The Economic Community of West African States (ECOWAS) and China signed a memorandum of understanding under which Beijing will finance and build a new ECOWAS headquarters in Abuja, Nigeria.
Construction costs amount is said to be 31.6 million US dollars. The new building will consolidate ECOWAS activities into one of the three buildings it now uses. China has also committed to maintaining the new building for three years after its completion.
China has agreed to build several public facilities in Sub-Saharan Africa: parliament buildings in Zimbabwe, Congo, Malawi, Guinea-Bissau, and Lesotho.
China is also rebuilding burned-out parliament buildings in Gabon and renovating the parliament building in Sierra Leone. China also built and financed the African Union headquarters in Addis Ababa in 2012 at a cost of US$200 million.
The Chinese portray these construction projects as acts of goodwill, but not everyone is convinced. In January 2018, Le Monde, citing anonymous African Union sources, reported that data was transmitted from AU computers to servers in Shanghai every night from 2012 to 2017.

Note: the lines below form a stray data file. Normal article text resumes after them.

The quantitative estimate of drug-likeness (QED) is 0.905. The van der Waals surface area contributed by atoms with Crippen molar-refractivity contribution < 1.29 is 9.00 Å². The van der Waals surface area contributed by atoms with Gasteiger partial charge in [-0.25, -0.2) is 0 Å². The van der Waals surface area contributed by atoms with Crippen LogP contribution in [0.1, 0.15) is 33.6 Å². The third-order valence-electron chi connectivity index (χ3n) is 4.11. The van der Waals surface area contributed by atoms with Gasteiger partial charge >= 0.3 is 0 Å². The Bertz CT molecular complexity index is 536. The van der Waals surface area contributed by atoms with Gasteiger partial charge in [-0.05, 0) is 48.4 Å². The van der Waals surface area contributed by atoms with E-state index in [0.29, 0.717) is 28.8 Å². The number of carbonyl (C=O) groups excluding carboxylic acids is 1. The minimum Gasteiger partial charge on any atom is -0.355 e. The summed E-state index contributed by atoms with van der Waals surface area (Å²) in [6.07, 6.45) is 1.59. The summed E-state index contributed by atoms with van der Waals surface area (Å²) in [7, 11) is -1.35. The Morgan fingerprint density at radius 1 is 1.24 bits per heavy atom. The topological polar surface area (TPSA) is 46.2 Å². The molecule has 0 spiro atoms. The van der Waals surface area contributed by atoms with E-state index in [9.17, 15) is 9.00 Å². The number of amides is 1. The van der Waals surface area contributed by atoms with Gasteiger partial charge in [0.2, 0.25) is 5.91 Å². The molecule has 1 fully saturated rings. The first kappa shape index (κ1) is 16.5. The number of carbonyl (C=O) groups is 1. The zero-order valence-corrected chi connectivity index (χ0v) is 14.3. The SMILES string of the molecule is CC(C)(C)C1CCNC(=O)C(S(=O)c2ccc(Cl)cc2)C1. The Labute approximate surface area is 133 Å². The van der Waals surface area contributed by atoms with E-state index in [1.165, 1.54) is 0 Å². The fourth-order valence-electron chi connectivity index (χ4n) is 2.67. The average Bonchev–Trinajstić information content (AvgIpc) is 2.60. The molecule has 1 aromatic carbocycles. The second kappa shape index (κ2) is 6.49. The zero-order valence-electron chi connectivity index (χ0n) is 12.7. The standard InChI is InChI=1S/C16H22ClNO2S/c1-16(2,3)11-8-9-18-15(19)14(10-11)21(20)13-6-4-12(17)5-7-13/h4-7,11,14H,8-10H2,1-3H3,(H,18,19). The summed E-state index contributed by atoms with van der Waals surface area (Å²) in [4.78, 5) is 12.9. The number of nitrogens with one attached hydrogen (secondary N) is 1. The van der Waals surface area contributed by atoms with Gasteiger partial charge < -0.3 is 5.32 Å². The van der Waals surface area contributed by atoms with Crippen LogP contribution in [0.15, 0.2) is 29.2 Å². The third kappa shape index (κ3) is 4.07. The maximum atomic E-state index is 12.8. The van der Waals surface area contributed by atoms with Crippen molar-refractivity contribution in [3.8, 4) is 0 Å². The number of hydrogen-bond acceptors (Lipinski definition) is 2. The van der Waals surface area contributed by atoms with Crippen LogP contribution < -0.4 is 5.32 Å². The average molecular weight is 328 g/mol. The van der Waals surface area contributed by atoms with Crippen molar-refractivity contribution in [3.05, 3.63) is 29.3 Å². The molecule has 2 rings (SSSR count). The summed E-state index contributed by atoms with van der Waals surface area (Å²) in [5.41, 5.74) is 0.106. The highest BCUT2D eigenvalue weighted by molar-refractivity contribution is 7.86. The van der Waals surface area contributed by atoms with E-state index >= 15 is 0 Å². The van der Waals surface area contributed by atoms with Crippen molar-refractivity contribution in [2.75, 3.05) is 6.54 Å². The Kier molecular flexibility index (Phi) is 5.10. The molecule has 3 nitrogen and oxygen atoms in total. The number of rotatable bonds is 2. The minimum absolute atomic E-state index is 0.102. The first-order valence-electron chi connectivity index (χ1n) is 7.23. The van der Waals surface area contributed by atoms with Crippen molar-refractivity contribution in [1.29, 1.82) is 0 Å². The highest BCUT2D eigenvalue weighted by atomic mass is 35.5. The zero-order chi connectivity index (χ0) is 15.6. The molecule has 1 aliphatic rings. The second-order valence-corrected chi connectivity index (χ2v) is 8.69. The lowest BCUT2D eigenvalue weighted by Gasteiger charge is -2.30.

Le Monde also reported the discovery of numerous bugs. Beijing firmly denies the allegations, and the African Union chose to ignore them after initially only claiming it had no secrets to spy on.
The AU spying allegations are neither new nor unique to China; There is an earlier report by Le Monde that British intelligence was targeting African Union officials.
The ECOWAS deliberations are likely to arouse great interest in Beijing. Given the growth of China’s economic and political presence in Africa, it is reasonable to assume that the new ECOWAS building will be bugged, as the AU headquarters appeared to be.
The parliamentary structures built by China across the continent share a similar risk.
African passivity to the apparent Chinese commitment to AU data is disheartening, and their growing relationship is unlikely to help those who promote democracy and good governance.
It is also unclear why the AU and ECOWAS headquarters could not be built and paid for by the Africans themselves.